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'You may want to remain indoors': Air quality advisories issued across Colorado

If visibility is less than 5 miles in your neighborhood, smoke has reached levels that are unhealthy.

COLORADO, USA — Moderate to heavy smoke will make for difficult breathing conditions for many across Colorado on Monday.

Air quality health advisories for wildfire smoke have been issued by the Colorado Department of Public Health and Environment (CDPHE) on Monday for Larimer, Moffat, Rio Blanco, Garfield, Mesa, Delta, Montrose, Ouray, San Miguel, Dolores, San Juan, Montezuma, La Plata, Eagle, Summit, Pitkin, Lake and Chaffee Counties.

Areas included in the advisories include, but are not limited to, Craig, Meeker, Rangely, Glenwood Springs, Grand Junction, Delta, Montrose, Ouray, Dove Creek, Silverton, Cortez, Durango, Eagle, Breckenridge, Aspen, Leadville, Salida  and areas along the Poudre River to the west of Fort Collins.

The Cameron Peak Fire could also bring periods of heavy smoke to parts of the northern Front Range region on Monday, including Denver, Boulder, Longmont, Ft. Collins and Greeley.

Full 9NEWS coverage of wildfires in Colorado can be found here.

RELATED: How to protect yourself from wildfire smoke

If smoke is thick or becomes thick in your neighborhood, CDPHE said you may want to remain indoors.

The CDPHE advisory said those with heart disease, respiratory illnesses, the very young, and the elderly should also remain indoors. Outdoor activity should be limited when moderate to heavy smoke is present.

If smoke is present indoors and is making you ill, CDPHE said to consider relocating temporarily. If visibility is less than 5 miles in your neighborhood, smoke has reached levels that are unhealthy, according to the air quality health advisory.

Credit: 9NEWS
Wildfire smoke in Fort Collins, Colo. on Monday, Sept. 7, 2020.

Smoke will gradually decrease into the afternoon hours as atmospheric mixing increases, according to CDPHE.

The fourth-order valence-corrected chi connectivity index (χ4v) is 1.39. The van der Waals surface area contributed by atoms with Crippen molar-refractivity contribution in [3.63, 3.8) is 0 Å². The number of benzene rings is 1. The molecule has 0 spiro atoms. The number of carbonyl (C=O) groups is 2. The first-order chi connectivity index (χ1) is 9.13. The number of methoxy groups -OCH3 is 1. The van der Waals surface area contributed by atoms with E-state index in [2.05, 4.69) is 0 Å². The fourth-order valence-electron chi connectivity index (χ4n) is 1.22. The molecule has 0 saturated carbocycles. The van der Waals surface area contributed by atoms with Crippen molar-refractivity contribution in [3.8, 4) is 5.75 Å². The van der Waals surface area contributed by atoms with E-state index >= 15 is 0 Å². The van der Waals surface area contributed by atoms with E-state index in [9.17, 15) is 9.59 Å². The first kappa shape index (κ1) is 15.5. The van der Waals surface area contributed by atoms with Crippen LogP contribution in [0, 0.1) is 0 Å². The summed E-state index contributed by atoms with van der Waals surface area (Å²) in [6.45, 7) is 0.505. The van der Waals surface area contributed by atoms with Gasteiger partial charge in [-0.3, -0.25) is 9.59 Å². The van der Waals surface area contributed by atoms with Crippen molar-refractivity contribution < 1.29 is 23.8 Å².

The wind at the Cameron Peak Fire will be from a west to northwesterly direction Monday afternoon resulting in periods of smoke redeveloping downwind for locations to the east and southeast of the fire.

For the latest Smoke Outlook, visit:
http://www.colorado.gov/airquality/addendum.aspx#smoke 

For more information about smoke and your health, visit:
http://www.colorado.gov/airquality/wildfire.aspx

Here are ways to make sure you’re ready when smoke rolls in and air quality dips.

Track the air quality

  • You can keep up to date on the latest air quality information from the The Colorado Department of Public Health and Environment and the Regional Air Quality Council at Colorado.gov/AirQuality.

Keep your indoor air clean

  • Set your car and home air conditioners to recirculate so outside air isn't drawn inward.
  • Use a high-efficiency HEPA indoor filter if possible.
  • Keep windows and doors closed.
  • Avoid activities that increase indoor pollution including burning candles, using fireplaces or gas stoves.
  • Avoid vacuuming which stirs up particles already inside your home.

Protect your eyes

  • To protect your eyes from wildfire smoke, limit time outdoors.
  • If you're outdoors, safety goggles and sunglasses can help minimize the irritating effects of smoke.
  • Practice good hygiene, especially if wearing contact lenses.

Avoid dust masks

  • Paper “comfort” or “dust” masks commonly found at hardware stores are designed to trap large particles, such as sawdust. These masks will not protect your lungs from the small particles found in wildfire smoke.

Stay safe in the heat

  • Limit strenuous outdoor activities, find shade and stay hydrated.
  • Stay hydrated at outdoor job sites and take breaks in the shade as often as possible.
  • Never leave kids or pets unattended in hot cars.
  • Check up on the elderly, sick and those without air conditioning.

Prevent wildfires from starting

  • Prepare, build, maintain, and extinguish campfires safely.

For more information about wildfire smoke, visit CDC.gov.

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